DHSEM NEWS RELEASE
The New Mexico Department of Homeland Security and Emergency Management (DHSEM) is encouraging residents to prepare for severe weather beginning this evening, Tuesday Feb. 1. In a Special Weather Statement, the National Weather Service’s (NWS) Albuquerque office said the combination of an upper-level storm system and an arctic airmass could “produce the most widespread and severe winter weather conditions northern and central New Mexico has experienced this season.” NWS Albuquerque has also issued a Winter Storm Warning for portions of northern and central New Mexico from 5 p.m. on Tuesday, Feb. 1 through 12 p.m. Thursday, Feb. 3.
“New Mexicans, especially those in northern parts of the state, should be prepared for heavy snowfall, cold temperatures, and potentially dangerous driving conditions,” said DHSEM Deputy Secretary Kelly Hamilton. “Our department, including the State Emergency Operations Center, is ready to support our local communities. And remember, you can monitor road conditions by dialing the New Mexico Road Advisory Hotline at 5-1-1.”
According to the same Special Weather Statement:
“Light to moderate snow will begin across northwest and north central New Mexico Tuesday night then expand southward Wednesday and Wednesday night. While forecast models still differ in the track and timing of the storm system, greatest snow accumulations currently favor the northern and Sandia and Manzano mountains, adjacent highlands and locales along the Continental Divide.
Combined with the snow, unseasonably cold temperatures will impact the region. Highs over eastern New Mexico Wednesday and Thursday will range from the teens to the mid 30s, with Thursday expected to be the coldest day. Some of this frigid air may bleed westward into the Rio Grande Valley and to the Continental Divide on a gusty east wind by Thursday, when highs in the Albuquerque Metro will struggle to reach the upper 20s. Dangerously cold wind chills will also exist Thursday and Friday mornings from the central mountain chain over the eastern plains.”
Residents who experience power outages or other urgent challenges due to extreme weather should reach out to their city, county, or tribal emergency managers. The American Red Cross may also be able to provide assistance and can be reached at 800-842-7349.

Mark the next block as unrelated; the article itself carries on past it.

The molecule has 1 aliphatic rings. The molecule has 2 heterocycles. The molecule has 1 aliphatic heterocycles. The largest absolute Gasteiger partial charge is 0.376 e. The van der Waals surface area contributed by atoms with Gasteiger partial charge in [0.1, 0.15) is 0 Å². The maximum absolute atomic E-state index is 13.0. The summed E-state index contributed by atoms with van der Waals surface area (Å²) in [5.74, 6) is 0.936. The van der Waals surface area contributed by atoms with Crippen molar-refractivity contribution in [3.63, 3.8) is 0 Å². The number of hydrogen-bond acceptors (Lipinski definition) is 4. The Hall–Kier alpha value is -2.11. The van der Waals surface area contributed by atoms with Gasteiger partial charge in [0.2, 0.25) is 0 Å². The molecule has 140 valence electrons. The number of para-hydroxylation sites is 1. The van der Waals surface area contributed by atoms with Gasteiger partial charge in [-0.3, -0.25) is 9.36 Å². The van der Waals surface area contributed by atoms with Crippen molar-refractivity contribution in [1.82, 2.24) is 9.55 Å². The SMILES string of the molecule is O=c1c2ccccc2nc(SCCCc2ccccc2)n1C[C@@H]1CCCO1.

Below are some cold weather safety tips from NWS and DHSEM:
- When you are outside, frostbite and hypothermia are possible.
· Wear layers of loose-fitting, lightweight, warm clothing.
· Wear a hat. Try to stay dry and out of the wind.
· Cover your mouth to protect your lungs from extreme cold.
- To keep pipes from freezing:
· Let hot and cold water trickle or drip at night from a faucet.
· If you plan to be away:
i. Have someone check your house daily to make sure the heat is still on to prevent freezing, or
ii. Drain and shut off the water system (except indoor sprinkler systems).
- If pipes freeze:
· NEVER try to thaw a pipe with an open flame or torch. Use a hair dryer instead.
· Always be careful of the potential for electric shock in and around standing water.
- Carbon monoxide poisoning is a silent, deadly killer claiming about 1,000 lives each year in the United States.
· Install a carbon monoxide detector.
· NEVER run generators indoors.
· Open a window slightly when using a kerosene heater and follow the manufacturer’s instructions.
· NEVER use a gas oven to heat your home.
- Wood-burning stoves, fireplaces and heaters:
· Always keep a screen around an open flame.
· NEVER use gasoline to start your fireplace.
· NEVER burn charcoal indoors.
- Animal and pet safety:
· Bring pets inside.
· Keep salt away from paws
· Check your battery, fluids, and tires
· Have jumper cables
· Pack a blanket, a flashlight, and emergency food and water
· Make sure your phone is charged before leaving
· Residents can monitor road conditions by dialing the New Mexico Road Advisory Hotline at 5-1-1 or by visiting nmroads.com.
For more safety recommendations, please see: